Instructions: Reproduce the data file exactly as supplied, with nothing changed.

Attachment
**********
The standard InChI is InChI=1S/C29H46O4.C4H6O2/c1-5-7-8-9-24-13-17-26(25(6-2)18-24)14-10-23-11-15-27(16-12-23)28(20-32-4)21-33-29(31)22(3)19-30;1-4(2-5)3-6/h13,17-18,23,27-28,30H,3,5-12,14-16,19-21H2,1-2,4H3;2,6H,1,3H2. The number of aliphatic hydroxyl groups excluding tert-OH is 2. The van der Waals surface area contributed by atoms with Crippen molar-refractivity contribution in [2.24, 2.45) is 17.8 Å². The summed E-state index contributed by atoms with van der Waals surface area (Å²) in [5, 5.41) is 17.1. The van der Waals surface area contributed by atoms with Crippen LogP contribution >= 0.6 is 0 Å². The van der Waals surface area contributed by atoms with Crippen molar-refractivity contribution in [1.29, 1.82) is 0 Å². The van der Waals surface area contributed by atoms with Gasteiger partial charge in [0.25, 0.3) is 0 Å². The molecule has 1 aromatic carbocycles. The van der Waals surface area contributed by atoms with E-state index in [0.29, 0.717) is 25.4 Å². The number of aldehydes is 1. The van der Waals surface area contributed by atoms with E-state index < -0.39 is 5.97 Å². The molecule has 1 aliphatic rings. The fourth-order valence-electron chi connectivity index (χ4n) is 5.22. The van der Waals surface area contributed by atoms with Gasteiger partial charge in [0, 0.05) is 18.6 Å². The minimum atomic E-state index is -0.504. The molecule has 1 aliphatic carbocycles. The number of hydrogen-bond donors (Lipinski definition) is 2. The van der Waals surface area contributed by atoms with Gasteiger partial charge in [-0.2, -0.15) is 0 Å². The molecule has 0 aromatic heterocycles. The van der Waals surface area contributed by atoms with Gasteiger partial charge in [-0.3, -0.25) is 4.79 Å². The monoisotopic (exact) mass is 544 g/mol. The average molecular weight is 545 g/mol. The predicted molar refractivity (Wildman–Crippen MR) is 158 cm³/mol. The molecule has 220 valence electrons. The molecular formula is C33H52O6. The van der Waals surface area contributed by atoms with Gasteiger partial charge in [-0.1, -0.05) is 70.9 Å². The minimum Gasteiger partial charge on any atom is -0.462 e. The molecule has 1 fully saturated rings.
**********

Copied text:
The standard InChI is InChI=1S/C29H46O4.C4H6O2/c1-5-7-8-9-24-13-17-26(25(6-2)18-24)14-10-23-11-15-27(16-12-23)28(20-32-4)21-33-29(31)22(3)19-30;1-4(2-5)3-6/h13,17-18,23,27-28,30H,3,5-12,14-16,19-21H2,1-2,4H3;2,6H,1,3H2. The number of aliphatic hydroxyl groups excluding tert-OH is 2. The van der Waals surface area contributed by atoms with Crippen molar-refractivity contribution in [2.24, 2.45) is 17.8 Å². The summed E-state index contributed by atoms with van der Waals surface area (Å²) in [5, 5.41) is 17.1. The van der Waals surface area contributed by atoms with Crippen LogP contribution >= 0.6 is 0 Å². The van der Waals surface area contributed by atoms with Crippen molar-refractivity contribution in [1.29, 1.82) is 0 Å². The van der Waals surface area contributed by atoms with Gasteiger partial charge in [0.25, 0.3) is 0 Å². The molecule has 1 aromatic carbocycles. The van der Waals surface area contributed by atoms with E-state index in [0.29, 0.717) is 25.4 Å². The number of aldehydes is 1. The van der Waals surface area contributed by atoms with E-state index < -0.39 is 5.97 Å². The molecule has 1 aliphatic rings. The fourth-order valence-electron chi connectivity index (χ4n) is 5.22. The van der Waals surface area contributed by atoms with Gasteiger partial charge in [0, 0.05) is 18.6 Å². The minimum atomic E-state index is -0.504. The molecule has 1 aliphatic carbocycles. The number of hydrogen-bond donors (Lipinski definition) is 2. The van der Waals surface area contributed by atoms with Gasteiger partial charge in [-0.2, -0.15) is 0 Å². The molecule has 0 aromatic heterocycles. The van der Waals surface area contributed by atoms with Gasteiger partial charge in [-0.3, -0.25) is 4.79 Å². The monoisotopic (exact) mass is 544 g/mol. The average molecular weight is 545 g/mol. The predicted molar refractivity (Wildman–Crippen MR) is 158 cm³/mol. The molecule has 220 valence electrons. The molecular formula is C33H52O6. The van der Waals surface area contributed by atoms with Gasteiger partial charge in [-0.1, -0.05) is 70.9 Å². The minimum Gasteiger partial charge on any atom is -0.462 e. The molecule has 1 fully saturated rings.